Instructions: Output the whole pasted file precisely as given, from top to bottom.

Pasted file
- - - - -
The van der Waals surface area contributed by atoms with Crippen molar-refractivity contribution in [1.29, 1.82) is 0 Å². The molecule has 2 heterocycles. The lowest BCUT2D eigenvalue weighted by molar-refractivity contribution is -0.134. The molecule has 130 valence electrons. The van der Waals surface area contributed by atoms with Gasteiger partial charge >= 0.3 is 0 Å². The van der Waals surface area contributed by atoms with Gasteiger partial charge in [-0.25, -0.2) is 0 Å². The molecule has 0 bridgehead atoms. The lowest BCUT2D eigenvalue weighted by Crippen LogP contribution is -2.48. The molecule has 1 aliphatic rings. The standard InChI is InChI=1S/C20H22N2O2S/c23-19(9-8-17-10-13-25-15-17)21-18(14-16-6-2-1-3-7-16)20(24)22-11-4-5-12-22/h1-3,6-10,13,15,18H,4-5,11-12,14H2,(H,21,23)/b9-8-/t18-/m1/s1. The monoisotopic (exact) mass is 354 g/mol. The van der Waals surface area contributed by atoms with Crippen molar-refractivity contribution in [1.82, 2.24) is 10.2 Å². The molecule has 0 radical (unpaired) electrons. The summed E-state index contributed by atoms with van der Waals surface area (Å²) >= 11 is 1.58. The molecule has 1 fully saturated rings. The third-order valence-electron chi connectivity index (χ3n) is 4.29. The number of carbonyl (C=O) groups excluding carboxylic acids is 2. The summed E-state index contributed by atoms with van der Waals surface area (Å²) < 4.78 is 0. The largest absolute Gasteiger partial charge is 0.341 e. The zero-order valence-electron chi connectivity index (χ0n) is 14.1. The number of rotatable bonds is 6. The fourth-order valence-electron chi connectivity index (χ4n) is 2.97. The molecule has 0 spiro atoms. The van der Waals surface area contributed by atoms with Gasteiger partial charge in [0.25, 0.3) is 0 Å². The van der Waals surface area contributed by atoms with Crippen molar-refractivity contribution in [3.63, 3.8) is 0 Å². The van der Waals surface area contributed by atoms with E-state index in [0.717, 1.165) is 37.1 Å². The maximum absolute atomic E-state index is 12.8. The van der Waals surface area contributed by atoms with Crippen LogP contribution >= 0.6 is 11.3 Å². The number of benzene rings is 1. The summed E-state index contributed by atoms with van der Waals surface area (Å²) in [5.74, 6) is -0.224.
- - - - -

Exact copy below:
The van der Waals surface area contributed by atoms with Crippen molar-refractivity contribution in [1.29, 1.82) is 0 Å². The molecule has 2 heterocycles. The lowest BCUT2D eigenvalue weighted by molar-refractivity contribution is -0.134. The molecule has 130 valence electrons. The van der Waals surface area contributed by atoms with Gasteiger partial charge >= 0.3 is 0 Å². The van der Waals surface area contributed by atoms with Gasteiger partial charge in [-0.25, -0.2) is 0 Å². The molecule has 0 bridgehead atoms. The lowest BCUT2D eigenvalue weighted by Crippen LogP contribution is -2.48. The molecule has 1 aliphatic rings. The standard InChI is InChI=1S/C20H22N2O2S/c23-19(9-8-17-10-13-25-15-17)21-18(14-16-6-2-1-3-7-16)20(24)22-11-4-5-12-22/h1-3,6-10,13,15,18H,4-5,11-12,14H2,(H,21,23)/b9-8-/t18-/m1/s1. The monoisotopic (exact) mass is 354 g/mol. The van der Waals surface area contributed by atoms with Crippen molar-refractivity contribution in [1.82, 2.24) is 10.2 Å². The molecule has 0 radical (unpaired) electrons. The summed E-state index contributed by atoms with van der Waals surface area (Å²) >= 11 is 1.58. The molecule has 1 fully saturated rings. The third-order valence-electron chi connectivity index (χ3n) is 4.29. The number of carbonyl (C=O) groups excluding carboxylic acids is 2. The summed E-state index contributed by atoms with van der Waals surface area (Å²) < 4.78 is 0. The largest absolute Gasteiger partial charge is 0.341 e. The zero-order valence-electron chi connectivity index (χ0n) is 14.1. The number of rotatable bonds is 6. The fourth-order valence-electron chi connectivity index (χ4n) is 2.97. The molecule has 0 spiro atoms. The van der Waals surface area contributed by atoms with Gasteiger partial charge in [0.25, 0.3) is 0 Å². The van der Waals surface area contributed by atoms with Crippen molar-refractivity contribution in [3.63, 3.8) is 0 Å². The van der Waals surface area contributed by atoms with E-state index in [0.717, 1.165) is 37.1 Å². The maximum absolute atomic E-state index is 12.8. The van der Waals surface area contributed by atoms with Crippen LogP contribution >= 0.6 is 11.3 Å². The number of benzene rings is 1. The summed E-state index contributed by atoms with van der Waals surface area (Å²) in [5.74, 6) is -0.224.